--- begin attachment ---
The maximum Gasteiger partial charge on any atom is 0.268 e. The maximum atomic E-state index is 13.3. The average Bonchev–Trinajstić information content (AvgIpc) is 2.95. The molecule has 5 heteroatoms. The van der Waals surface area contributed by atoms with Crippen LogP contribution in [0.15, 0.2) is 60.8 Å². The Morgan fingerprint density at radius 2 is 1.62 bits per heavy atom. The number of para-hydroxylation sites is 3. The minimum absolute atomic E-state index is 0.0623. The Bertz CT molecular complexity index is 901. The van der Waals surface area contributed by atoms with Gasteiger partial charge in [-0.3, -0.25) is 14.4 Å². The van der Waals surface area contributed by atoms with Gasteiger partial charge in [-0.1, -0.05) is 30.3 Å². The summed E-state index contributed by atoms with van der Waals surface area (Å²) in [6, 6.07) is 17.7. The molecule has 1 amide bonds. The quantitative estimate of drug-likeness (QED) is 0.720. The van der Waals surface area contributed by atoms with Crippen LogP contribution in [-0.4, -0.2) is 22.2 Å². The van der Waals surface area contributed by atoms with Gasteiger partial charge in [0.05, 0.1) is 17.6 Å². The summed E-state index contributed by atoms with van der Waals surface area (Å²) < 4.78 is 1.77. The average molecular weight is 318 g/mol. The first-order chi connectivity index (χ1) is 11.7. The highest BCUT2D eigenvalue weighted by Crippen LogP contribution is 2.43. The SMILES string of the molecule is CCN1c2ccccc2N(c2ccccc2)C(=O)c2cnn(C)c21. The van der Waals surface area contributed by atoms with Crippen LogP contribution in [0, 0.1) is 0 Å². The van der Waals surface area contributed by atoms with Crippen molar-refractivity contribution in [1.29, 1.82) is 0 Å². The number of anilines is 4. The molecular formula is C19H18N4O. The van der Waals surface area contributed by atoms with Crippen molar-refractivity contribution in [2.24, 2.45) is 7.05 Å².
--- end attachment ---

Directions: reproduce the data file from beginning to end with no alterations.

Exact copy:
The maximum Gasteiger partial charge on any atom is 0.268 e. The maximum atomic E-state index is 13.3. The average Bonchev–Trinajstić information content (AvgIpc) is 2.95. The molecule has 5 heteroatoms. The van der Waals surface area contributed by atoms with Crippen LogP contribution in [0.15, 0.2) is 60.8 Å². The Morgan fingerprint density at radius 2 is 1.62 bits per heavy atom. The number of para-hydroxylation sites is 3. The minimum absolute atomic E-state index is 0.0623. The Bertz CT molecular complexity index is 901. The van der Waals surface area contributed by atoms with Gasteiger partial charge in [-0.3, -0.25) is 14.4 Å². The van der Waals surface area contributed by atoms with Gasteiger partial charge in [-0.1, -0.05) is 30.3 Å². The summed E-state index contributed by atoms with van der Waals surface area (Å²) in [6, 6.07) is 17.7. The molecule has 1 amide bonds. The quantitative estimate of drug-likeness (QED) is 0.720. The van der Waals surface area contributed by atoms with Crippen LogP contribution in [-0.4, -0.2) is 22.2 Å². The van der Waals surface area contributed by atoms with Gasteiger partial charge in [0.05, 0.1) is 17.6 Å². The summed E-state index contributed by atoms with van der Waals surface area (Å²) < 4.78 is 1.77. The average molecular weight is 318 g/mol. The first-order chi connectivity index (χ1) is 11.7. The highest BCUT2D eigenvalue weighted by Crippen LogP contribution is 2.43. The SMILES string of the molecule is CCN1c2ccccc2N(c2ccccc2)C(=O)c2cnn(C)c21. The van der Waals surface area contributed by atoms with Crippen LogP contribution in [0, 0.1) is 0 Å². The van der Waals surface area contributed by atoms with Crippen molar-refractivity contribution in [1.29, 1.82) is 0 Å². The number of anilines is 4. The molecular formula is C19H18N4O. The van der Waals surface area contributed by atoms with Crippen molar-refractivity contribution in [2.24, 2.45) is 7.05 Å².